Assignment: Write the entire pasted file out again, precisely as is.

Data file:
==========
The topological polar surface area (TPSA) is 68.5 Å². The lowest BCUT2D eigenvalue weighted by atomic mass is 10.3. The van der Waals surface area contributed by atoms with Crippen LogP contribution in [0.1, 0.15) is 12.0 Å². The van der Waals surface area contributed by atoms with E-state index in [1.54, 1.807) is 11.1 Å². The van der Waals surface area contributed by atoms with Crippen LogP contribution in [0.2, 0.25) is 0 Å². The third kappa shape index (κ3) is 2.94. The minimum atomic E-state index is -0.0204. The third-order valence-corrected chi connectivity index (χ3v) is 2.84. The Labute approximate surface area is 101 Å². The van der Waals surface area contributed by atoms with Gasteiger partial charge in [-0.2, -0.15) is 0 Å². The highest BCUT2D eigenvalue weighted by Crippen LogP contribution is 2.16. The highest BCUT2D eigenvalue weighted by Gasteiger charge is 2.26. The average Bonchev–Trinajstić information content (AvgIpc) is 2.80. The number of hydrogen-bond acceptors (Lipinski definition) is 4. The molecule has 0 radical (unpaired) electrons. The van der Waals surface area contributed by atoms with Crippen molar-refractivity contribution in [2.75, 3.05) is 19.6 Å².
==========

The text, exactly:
The topological polar surface area (TPSA) is 68.5 Å². The lowest BCUT2D eigenvalue weighted by atomic mass is 10.3. The van der Waals surface area contributed by atoms with Crippen LogP contribution in [0.1, 0.15) is 12.0 Å². The van der Waals surface area contributed by atoms with E-state index in [1.54, 1.807) is 11.1 Å². The van der Waals surface area contributed by atoms with Crippen LogP contribution in [0.2, 0.25) is 0 Å². The third kappa shape index (κ3) is 2.94. The minimum atomic E-state index is -0.0204. The third-order valence-corrected chi connectivity index (χ3v) is 2.84. The Labute approximate surface area is 101 Å². The van der Waals surface area contributed by atoms with Gasteiger partial charge in [-0.2, -0.15) is 0 Å². The highest BCUT2D eigenvalue weighted by Crippen LogP contribution is 2.16. The highest BCUT2D eigenvalue weighted by Gasteiger charge is 2.26. The average Bonchev–Trinajstić information content (AvgIpc) is 2.80. The number of hydrogen-bond acceptors (Lipinski definition) is 4. The molecule has 0 radical (unpaired) electrons. The van der Waals surface area contributed by atoms with Crippen molar-refractivity contribution in [2.75, 3.05) is 19.6 Å².